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How To Automate Code Tasks With Git Hooks πŸ”₯

nikosanif profile image Nikos Anifantis ・Updated on ・6 min read

Introduction πŸ€”

Automation is awesome! It allows us to increase our productivity and achieve more in shorter amount of time. Thus, this article will teach you step-by-step how to install and use tools that automate processes which leave our limited attention span to focus on solving real challenges!

More specifically, we are going to learn how to:

  • Format automatically our source code, following rules with unique style
  • Build meaningful commit messages
  • Take advantage of the power of Git Hooks
  • Force our repository to accept specific structure of commits
  • Ensure that source code will be committed properly formatted
  • Automate new releases, generating versions, changelogs, Git tags, etc.

This article refers to any Git repository with Node.js, including Angular, React.JS, etc.

Prerequisites ⚑

  • Prettier constitutes an opinionated code formatter which supports many languages and integrations with most code editors. It allow us to format automatically our code on save saving time and making sure our code have only one, unique and clean format style.

  • Conventional Commits is a lightweight convention on top of commit messages, providing an easy set of rules for creating an explicit commit history; which makes it easier to write automated tools on top of.

  <type>[optional scope]: <description>

  [optional body]

  [optional footer]
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  • Husky is a library that allows us to run specific commands and scripts at time of committing and pushing our code using Git hooks.

  • Standard Version is a utility library for versioning using semver and CHANGELOG generation based on conventional commits of your repository.

In this tutorial, we will also use commitlint and pretty-quick libs to check if your commit messages meet the conventional commit format and run prettier on changed files respectively.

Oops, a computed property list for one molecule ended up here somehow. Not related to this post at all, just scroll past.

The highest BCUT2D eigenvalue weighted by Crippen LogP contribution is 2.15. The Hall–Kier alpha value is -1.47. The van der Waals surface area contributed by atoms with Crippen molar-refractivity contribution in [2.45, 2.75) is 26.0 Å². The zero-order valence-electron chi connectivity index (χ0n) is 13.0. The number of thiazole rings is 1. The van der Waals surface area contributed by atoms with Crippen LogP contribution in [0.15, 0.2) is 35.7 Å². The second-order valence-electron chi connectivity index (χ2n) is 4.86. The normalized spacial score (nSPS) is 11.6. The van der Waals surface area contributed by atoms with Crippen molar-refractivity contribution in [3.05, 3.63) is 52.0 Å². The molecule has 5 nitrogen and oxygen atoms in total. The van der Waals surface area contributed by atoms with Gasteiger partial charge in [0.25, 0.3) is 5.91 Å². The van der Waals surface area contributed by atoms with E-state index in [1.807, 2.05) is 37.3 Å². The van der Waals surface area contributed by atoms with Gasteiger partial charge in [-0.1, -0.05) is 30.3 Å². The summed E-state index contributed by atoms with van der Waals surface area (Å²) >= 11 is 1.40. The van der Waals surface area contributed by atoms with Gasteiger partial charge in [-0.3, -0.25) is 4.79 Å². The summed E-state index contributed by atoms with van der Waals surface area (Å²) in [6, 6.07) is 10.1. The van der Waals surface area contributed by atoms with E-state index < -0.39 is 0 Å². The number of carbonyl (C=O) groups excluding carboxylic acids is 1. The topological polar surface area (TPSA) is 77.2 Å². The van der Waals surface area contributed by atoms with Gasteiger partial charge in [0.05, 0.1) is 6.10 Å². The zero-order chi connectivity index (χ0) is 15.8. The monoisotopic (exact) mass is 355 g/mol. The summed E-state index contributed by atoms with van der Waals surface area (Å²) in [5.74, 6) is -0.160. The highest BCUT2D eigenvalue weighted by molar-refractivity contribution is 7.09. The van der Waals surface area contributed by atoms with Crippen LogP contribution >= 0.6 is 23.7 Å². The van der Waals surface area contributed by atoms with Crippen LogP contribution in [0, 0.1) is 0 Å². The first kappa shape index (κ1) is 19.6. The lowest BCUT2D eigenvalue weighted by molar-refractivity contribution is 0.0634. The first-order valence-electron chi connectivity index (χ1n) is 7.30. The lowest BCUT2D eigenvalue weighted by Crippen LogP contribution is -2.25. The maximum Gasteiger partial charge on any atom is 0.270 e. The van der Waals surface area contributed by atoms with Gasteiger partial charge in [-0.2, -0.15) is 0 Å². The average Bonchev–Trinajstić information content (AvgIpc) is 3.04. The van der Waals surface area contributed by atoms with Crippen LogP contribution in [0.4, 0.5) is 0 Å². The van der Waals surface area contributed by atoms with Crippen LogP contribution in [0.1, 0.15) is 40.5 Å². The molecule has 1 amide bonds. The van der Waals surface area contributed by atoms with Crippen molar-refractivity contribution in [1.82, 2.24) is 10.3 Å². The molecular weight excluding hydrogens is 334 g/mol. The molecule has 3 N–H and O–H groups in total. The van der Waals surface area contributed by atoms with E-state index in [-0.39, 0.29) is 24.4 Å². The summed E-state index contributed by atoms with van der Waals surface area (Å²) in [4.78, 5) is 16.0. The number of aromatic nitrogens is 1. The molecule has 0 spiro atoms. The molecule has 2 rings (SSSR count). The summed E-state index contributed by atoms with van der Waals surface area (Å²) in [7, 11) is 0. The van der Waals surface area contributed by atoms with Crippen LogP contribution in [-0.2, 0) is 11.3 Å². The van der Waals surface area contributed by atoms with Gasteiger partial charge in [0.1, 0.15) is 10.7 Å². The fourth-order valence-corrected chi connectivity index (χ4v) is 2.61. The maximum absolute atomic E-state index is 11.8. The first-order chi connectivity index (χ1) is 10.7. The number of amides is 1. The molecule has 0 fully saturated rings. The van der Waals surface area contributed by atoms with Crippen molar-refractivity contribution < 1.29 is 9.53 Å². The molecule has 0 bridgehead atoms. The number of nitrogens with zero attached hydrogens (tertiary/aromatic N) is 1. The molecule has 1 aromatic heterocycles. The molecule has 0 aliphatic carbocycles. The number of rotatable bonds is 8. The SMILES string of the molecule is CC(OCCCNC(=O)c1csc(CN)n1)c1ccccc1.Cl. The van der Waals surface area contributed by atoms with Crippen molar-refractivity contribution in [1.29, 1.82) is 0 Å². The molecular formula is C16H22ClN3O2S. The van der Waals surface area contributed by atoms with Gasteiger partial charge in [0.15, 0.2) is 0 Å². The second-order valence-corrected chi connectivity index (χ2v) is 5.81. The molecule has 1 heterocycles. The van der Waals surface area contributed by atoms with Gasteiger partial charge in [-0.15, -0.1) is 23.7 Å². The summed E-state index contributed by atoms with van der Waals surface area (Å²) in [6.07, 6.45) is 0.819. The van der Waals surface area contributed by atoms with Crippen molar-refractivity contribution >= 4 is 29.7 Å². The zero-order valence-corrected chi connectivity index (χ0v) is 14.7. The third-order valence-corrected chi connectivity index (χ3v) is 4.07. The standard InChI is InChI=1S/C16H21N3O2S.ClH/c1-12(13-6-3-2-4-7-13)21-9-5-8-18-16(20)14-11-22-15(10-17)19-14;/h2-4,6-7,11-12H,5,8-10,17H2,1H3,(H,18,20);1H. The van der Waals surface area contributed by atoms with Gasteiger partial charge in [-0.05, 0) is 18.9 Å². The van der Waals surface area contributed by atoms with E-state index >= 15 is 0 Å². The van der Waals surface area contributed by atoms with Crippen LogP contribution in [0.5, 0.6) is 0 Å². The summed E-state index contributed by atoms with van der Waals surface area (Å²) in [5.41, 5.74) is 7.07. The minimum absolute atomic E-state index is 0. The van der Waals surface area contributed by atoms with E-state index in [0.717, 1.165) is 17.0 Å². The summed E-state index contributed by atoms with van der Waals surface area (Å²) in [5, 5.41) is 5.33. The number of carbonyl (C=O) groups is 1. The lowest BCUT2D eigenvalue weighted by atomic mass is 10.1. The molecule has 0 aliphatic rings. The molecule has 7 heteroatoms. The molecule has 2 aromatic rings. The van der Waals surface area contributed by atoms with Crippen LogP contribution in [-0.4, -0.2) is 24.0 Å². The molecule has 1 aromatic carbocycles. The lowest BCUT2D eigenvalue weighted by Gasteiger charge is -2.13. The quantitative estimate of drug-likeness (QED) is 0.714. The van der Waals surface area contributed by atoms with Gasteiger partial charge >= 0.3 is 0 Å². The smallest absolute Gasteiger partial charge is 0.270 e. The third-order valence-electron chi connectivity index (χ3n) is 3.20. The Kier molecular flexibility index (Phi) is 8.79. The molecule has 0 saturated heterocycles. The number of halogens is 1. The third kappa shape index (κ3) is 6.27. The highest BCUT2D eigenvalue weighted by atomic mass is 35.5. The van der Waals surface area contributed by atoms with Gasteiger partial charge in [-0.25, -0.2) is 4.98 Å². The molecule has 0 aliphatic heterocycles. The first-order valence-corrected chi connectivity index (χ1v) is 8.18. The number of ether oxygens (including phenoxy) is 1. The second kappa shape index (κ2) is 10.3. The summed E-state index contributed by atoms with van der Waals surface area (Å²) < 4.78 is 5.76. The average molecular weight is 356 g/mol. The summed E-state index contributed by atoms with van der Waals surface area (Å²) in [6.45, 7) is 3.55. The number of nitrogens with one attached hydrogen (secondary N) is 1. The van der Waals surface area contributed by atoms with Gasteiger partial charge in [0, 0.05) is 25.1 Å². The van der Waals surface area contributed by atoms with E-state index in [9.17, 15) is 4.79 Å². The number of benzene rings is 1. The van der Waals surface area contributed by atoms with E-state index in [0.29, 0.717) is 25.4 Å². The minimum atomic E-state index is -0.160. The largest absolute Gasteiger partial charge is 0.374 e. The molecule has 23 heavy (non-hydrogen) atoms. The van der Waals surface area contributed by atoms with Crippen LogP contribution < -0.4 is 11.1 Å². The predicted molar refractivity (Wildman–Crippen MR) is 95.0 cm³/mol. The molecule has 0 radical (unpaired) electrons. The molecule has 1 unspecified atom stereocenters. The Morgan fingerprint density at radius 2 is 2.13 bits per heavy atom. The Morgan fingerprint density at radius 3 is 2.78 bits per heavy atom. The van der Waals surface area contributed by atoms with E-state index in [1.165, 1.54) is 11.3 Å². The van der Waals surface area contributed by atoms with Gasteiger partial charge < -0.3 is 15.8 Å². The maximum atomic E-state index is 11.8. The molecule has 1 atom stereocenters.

Install Prettier 🌺

First of all we are going to install Prettier in our the project.

$ npm i -D prettier
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Now let's add some configuration files that specify rules and ignore files from prettier formatting.

In your project at root directory create two files with names .prettierrc and .prettierignore.

# .prettierrc

{
  "useTabs": false,
  "printWidth": 80,
  "tabWidth": 2,
  "singleQuote": true,
  "trailingComma": "all",
  "semi": true
}
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# .prettierignore

/dist
/coverage
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Last step is to install Prettier extension at VS Code. Open "Quick Open" (CMD/CTRL + P), paste the following command, and press enter.

ext install esbenp.prettier-vscode
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Great, now try to write some code (without πŸ› πŸ˜†), save your file and let the magic begin!

Install Husky πŸ•

First, to install Husky in your project, you have to run the following command:

$ npm i -D husky
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Then, run the command below in order to initialize the configuration files.

$ npx husky install
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It will generate a new folder at root directory as depicted below:

husky-install

In order to ensure that husky is going to be initialized each time that you install your project, add the following postinstall script at your package.json file.

// package.json

{
  "name": "awesome-project",
  "version": "0.0.0",
  "scripts": {
    "postinstall": "husky install"
    // ...
  }
  // ...
}
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Setup Git Hooks πŸ”€

Awesome, you made it so far! Let's combine them together and setup our project. 😏

It's time to add some scripts for:

  • commit message validation that meet conventional commit format
  • format with prettier the changed files before committing new code

Install all the required dev-dependencies, by running:

$ npm i -D @commitlint/cli @commitlint/config-conventional pretty-quick
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Open your project and create a new file with name commitlint.config.js under the root folder. Then copy/paste commitlint configuration in your new file as depicted below.

// commitlint.config.js

module.exports = {
  extends: ["@commitlint/config-conventional"],
};
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The next step is to tell Husky what command to execute on which Git Hook action. Create two files under the .husky folder with names commit-msg and pre-commit.

husky-hooks

In order to validate commit messages on commit-msg Git Hook, we use commitlint command. This action allows us to verify if the new commit message meets the requirements of Conventional Commits specification.